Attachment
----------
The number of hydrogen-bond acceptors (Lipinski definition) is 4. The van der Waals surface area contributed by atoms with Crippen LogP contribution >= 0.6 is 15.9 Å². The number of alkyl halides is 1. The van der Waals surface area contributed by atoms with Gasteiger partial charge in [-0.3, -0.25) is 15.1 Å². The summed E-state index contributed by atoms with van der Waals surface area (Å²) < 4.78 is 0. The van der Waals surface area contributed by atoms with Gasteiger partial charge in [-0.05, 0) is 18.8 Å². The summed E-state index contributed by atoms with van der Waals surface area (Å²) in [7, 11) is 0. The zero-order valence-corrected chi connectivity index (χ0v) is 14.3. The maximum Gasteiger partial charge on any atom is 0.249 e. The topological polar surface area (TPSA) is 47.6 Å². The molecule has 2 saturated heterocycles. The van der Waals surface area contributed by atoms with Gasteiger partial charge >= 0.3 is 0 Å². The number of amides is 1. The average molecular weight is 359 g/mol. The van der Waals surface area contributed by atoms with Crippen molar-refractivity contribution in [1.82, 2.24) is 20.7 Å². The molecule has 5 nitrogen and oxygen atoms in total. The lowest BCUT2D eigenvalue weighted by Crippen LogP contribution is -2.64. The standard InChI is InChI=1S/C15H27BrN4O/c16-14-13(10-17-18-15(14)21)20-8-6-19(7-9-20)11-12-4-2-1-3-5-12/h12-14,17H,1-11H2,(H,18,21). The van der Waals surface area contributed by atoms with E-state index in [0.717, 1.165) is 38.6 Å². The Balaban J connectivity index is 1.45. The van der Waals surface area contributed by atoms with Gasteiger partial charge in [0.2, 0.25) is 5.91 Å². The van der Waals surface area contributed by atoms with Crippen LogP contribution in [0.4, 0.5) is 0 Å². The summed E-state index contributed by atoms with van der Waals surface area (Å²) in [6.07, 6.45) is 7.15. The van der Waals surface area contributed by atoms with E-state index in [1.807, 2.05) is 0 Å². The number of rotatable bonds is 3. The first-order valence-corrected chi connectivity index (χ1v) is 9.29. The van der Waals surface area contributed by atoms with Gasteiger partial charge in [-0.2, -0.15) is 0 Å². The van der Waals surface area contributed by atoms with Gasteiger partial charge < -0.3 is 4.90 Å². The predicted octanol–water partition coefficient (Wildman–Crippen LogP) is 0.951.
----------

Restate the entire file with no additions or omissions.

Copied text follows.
The number of hydrogen-bond acceptors (Lipinski definition) is 4. The van der Waals surface area contributed by atoms with Crippen LogP contribution >= 0.6 is 15.9 Å². The number of alkyl halides is 1. The van der Waals surface area contributed by atoms with Gasteiger partial charge in [-0.3, -0.25) is 15.1 Å². The summed E-state index contributed by atoms with van der Waals surface area (Å²) < 4.78 is 0. The van der Waals surface area contributed by atoms with Gasteiger partial charge in [-0.05, 0) is 18.8 Å². The summed E-state index contributed by atoms with van der Waals surface area (Å²) in [7, 11) is 0. The zero-order valence-corrected chi connectivity index (χ0v) is 14.3. The maximum Gasteiger partial charge on any atom is 0.249 e. The topological polar surface area (TPSA) is 47.6 Å². The molecule has 2 saturated heterocycles. The van der Waals surface area contributed by atoms with Gasteiger partial charge >= 0.3 is 0 Å². The number of amides is 1. The average molecular weight is 359 g/mol. The van der Waals surface area contributed by atoms with Crippen molar-refractivity contribution in [1.82, 2.24) is 20.7 Å². The molecule has 5 nitrogen and oxygen atoms in total. The lowest BCUT2D eigenvalue weighted by Crippen LogP contribution is -2.64. The standard InChI is InChI=1S/C15H27BrN4O/c16-14-13(10-17-18-15(14)21)20-8-6-19(7-9-20)11-12-4-2-1-3-5-12/h12-14,17H,1-11H2,(H,18,21). The van der Waals surface area contributed by atoms with E-state index in [0.717, 1.165) is 38.6 Å². The Balaban J connectivity index is 1.45. The van der Waals surface area contributed by atoms with Gasteiger partial charge in [0.2, 0.25) is 5.91 Å². The van der Waals surface area contributed by atoms with Crippen LogP contribution in [0.4, 0.5) is 0 Å². The summed E-state index contributed by atoms with van der Waals surface area (Å²) in [6.07, 6.45) is 7.15. The van der Waals surface area contributed by atoms with E-state index in [1.807, 2.05) is 0 Å². The number of rotatable bonds is 3. The first-order valence-corrected chi connectivity index (χ1v) is 9.29. The van der Waals surface area contributed by atoms with Gasteiger partial charge in [-0.2, -0.15) is 0 Å². The van der Waals surface area contributed by atoms with Gasteiger partial charge < -0.3 is 4.90 Å². The predicted octanol–water partition coefficient (Wildman–Crippen LogP) is 0.951.